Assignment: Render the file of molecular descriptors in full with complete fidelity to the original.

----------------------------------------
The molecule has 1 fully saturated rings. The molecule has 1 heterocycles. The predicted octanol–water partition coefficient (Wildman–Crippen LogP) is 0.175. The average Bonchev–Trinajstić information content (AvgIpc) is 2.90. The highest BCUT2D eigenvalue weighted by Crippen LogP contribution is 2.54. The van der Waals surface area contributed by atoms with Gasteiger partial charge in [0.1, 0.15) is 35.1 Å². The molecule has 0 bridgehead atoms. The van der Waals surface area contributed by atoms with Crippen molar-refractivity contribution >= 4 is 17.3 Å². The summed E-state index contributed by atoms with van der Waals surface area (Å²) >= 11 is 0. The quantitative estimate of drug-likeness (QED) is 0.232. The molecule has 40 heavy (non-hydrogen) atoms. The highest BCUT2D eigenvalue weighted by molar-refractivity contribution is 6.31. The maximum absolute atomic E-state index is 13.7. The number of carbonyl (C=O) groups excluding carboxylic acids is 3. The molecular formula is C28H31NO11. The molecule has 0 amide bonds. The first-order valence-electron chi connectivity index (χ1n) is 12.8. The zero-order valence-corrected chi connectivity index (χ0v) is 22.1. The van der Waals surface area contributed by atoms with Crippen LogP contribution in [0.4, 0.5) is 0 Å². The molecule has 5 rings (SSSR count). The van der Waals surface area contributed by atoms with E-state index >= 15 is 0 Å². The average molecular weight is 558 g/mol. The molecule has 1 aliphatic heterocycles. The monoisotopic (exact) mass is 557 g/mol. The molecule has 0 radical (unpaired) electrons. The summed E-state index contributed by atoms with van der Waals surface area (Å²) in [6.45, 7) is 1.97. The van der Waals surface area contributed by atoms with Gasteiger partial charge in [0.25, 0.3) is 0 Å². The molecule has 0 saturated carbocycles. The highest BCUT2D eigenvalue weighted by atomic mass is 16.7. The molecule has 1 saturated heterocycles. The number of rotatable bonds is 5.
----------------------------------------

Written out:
The molecule has 1 fully saturated rings. The molecule has 1 heterocycles. The predicted octanol–water partition coefficient (Wildman–Crippen LogP) is 0.175. The average Bonchev–Trinajstić information content (AvgIpc) is 2.90. The highest BCUT2D eigenvalue weighted by Crippen LogP contribution is 2.54. The van der Waals surface area contributed by atoms with Gasteiger partial charge in [0.1, 0.15) is 35.1 Å². The molecule has 0 bridgehead atoms. The van der Waals surface area contributed by atoms with Crippen molar-refractivity contribution >= 4 is 17.3 Å². The summed E-state index contributed by atoms with van der Waals surface area (Å²) >= 11 is 0. The quantitative estimate of drug-likeness (QED) is 0.232. The molecule has 40 heavy (non-hydrogen) atoms. The highest BCUT2D eigenvalue weighted by molar-refractivity contribution is 6.31. The maximum absolute atomic E-state index is 13.7. The number of carbonyl (C=O) groups excluding carboxylic acids is 3. The molecular formula is C28H31NO11. The molecule has 0 amide bonds. The first-order valence-electron chi connectivity index (χ1n) is 12.8. The zero-order valence-corrected chi connectivity index (χ0v) is 22.1. The van der Waals surface area contributed by atoms with Crippen LogP contribution in [0.4, 0.5) is 0 Å². The molecule has 5 rings (SSSR count). The van der Waals surface area contributed by atoms with E-state index >= 15 is 0 Å². The average molecular weight is 558 g/mol. The molecule has 1 aliphatic heterocycles. The monoisotopic (exact) mass is 557 g/mol. The molecule has 0 radical (unpaired) electrons. The summed E-state index contributed by atoms with van der Waals surface area (Å²) in [6.45, 7) is 1.97. The van der Waals surface area contributed by atoms with Gasteiger partial charge in [0.25, 0.3) is 0 Å². The molecule has 0 saturated carbocycles. The highest BCUT2D eigenvalue weighted by atomic mass is 16.7. The molecule has 1 saturated heterocycles. The number of rotatable bonds is 5.